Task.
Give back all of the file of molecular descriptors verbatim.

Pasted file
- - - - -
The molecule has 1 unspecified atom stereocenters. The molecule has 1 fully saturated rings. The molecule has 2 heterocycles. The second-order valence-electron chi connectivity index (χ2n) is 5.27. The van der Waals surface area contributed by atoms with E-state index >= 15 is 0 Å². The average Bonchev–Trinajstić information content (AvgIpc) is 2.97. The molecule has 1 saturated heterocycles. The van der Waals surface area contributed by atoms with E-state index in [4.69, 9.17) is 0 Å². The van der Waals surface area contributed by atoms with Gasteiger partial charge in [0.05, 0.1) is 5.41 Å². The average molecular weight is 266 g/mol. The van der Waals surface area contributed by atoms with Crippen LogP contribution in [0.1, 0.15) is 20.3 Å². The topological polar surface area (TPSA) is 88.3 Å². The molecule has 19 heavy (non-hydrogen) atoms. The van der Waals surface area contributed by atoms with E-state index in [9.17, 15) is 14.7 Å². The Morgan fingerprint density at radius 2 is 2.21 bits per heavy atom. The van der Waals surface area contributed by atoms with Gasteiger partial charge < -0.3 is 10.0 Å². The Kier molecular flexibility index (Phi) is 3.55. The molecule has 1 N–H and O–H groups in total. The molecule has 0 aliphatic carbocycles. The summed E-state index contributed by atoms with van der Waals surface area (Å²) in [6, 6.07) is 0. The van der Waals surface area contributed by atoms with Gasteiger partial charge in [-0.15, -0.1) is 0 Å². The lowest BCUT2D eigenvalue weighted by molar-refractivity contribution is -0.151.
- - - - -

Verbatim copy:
The molecule has 1 unspecified atom stereocenters. The molecule has 1 fully saturated rings. The molecule has 2 heterocycles. The second-order valence-electron chi connectivity index (χ2n) is 5.27. The van der Waals surface area contributed by atoms with E-state index >= 15 is 0 Å². The average Bonchev–Trinajstić information content (AvgIpc) is 2.97. The molecule has 1 saturated heterocycles. The van der Waals surface area contributed by atoms with E-state index in [4.69, 9.17) is 0 Å². The van der Waals surface area contributed by atoms with Gasteiger partial charge in [0.05, 0.1) is 5.41 Å². The average molecular weight is 266 g/mol. The van der Waals surface area contributed by atoms with Crippen LogP contribution in [0.1, 0.15) is 20.3 Å². The topological polar surface area (TPSA) is 88.3 Å². The molecule has 19 heavy (non-hydrogen) atoms. The van der Waals surface area contributed by atoms with E-state index in [9.17, 15) is 14.7 Å². The Morgan fingerprint density at radius 2 is 2.21 bits per heavy atom. The van der Waals surface area contributed by atoms with Gasteiger partial charge < -0.3 is 10.0 Å². The Kier molecular flexibility index (Phi) is 3.55. The molecule has 1 N–H and O–H groups in total. The molecule has 0 aliphatic carbocycles. The summed E-state index contributed by atoms with van der Waals surface area (Å²) in [6, 6.07) is 0. The van der Waals surface area contributed by atoms with Gasteiger partial charge in [-0.15, -0.1) is 0 Å². The lowest BCUT2D eigenvalue weighted by molar-refractivity contribution is -0.151.